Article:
- There need not be a substantial risk that the suspect will cause imminent or future death or grievous bodily harm if the arrest is delayed. Put differently, there need not be a genuine risk to the lives of enforcement officials to justify deadly force, a physical tussle between law enforcement officials and a suspect that occurs long after the crime would suffice.
- There need not be an offence in progress that is of a forcible and serious nature and that involves the use of life threatening violence or a strong likelihood that it will cause grievous bodily harm. It thus obfuscates almost entirely the notion expressed clearly in the Walters decision: that if arrest is necessary, then the force must be the minimum necessary to effect the arrest, and must be proportionate to the offence committed or the continued threat of violence.
Perhaps the most worrying aspect of the amendment Bill is its removal of the "immanent threat" requirement. Why is this so important? I think the Lonmin shooting footage illustrates the answer to this question well. Not because it is necessarily an example of the unjustified use of force, but because it shows us the damage that automatic weapons can wield in a number of seconds.
Assume, for arguments sake, that any immediate threat to the police line-up on Thursday 16th August ended at the point when the first instruction to "cease fire" had been given. The footage indicates that the shooting persisted for at least a few seconds after that, killing, no doubt, several more of the striking workers. If we remove "immediacy" from the evaluation of the use of force, we are ok with this scenario. But we shouldn't be.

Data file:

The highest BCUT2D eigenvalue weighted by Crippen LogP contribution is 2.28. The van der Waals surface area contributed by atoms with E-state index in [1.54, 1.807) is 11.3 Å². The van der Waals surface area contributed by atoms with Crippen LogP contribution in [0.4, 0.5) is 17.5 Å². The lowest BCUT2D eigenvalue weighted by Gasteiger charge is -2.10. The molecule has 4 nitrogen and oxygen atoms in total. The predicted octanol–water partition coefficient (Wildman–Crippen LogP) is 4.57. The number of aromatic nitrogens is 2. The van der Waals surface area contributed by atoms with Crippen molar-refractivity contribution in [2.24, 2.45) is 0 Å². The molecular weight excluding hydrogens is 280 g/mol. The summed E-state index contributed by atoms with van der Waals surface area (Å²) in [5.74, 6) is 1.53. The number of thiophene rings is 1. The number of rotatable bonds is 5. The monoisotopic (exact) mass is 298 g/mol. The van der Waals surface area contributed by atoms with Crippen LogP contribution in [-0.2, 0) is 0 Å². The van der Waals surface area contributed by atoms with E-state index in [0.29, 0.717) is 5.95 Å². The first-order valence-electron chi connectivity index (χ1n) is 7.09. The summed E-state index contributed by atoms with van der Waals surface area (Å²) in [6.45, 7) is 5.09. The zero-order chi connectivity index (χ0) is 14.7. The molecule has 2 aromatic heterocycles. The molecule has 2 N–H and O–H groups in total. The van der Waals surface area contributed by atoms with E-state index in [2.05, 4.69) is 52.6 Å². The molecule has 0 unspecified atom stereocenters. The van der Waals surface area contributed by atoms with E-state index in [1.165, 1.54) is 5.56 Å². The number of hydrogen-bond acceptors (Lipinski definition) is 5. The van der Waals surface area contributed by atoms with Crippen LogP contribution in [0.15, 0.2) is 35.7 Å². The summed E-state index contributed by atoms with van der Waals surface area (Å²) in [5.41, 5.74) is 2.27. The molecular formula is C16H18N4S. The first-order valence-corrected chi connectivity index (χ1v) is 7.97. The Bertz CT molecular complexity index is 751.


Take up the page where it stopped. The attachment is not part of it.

At the parliamentary hearings on the Bill, many of us from civil society, armed to the hilt with constitutional jurisprudence, warned the Portfolio Committee on Justice and Constitutional Development that the Bill, without a few serious adjustments, did not pass constitutional muster. At the time, it seemed that our submissions were well received. But unfortunately the Bill has passed, with minimal comment from the media or civil society, through the National Council of Provinces and the National Assembly with only a couple of immaterial changes. It now awaits the President's signature.
Having constitutionally compliant legislation will not fix the seemingly endemic problems within the SAPS, nor will it repair its damaged reputation. What it can do, however, is strike the best the balance between undoubtedly complicated policing concerns, public safety and the rights to life, freedom from violence and dignity.
Perhaps the President will heed civil society's call and refuse to sign the bill. If he does not, it is highly likely that, once passed, the amendment will be challenged before the courts.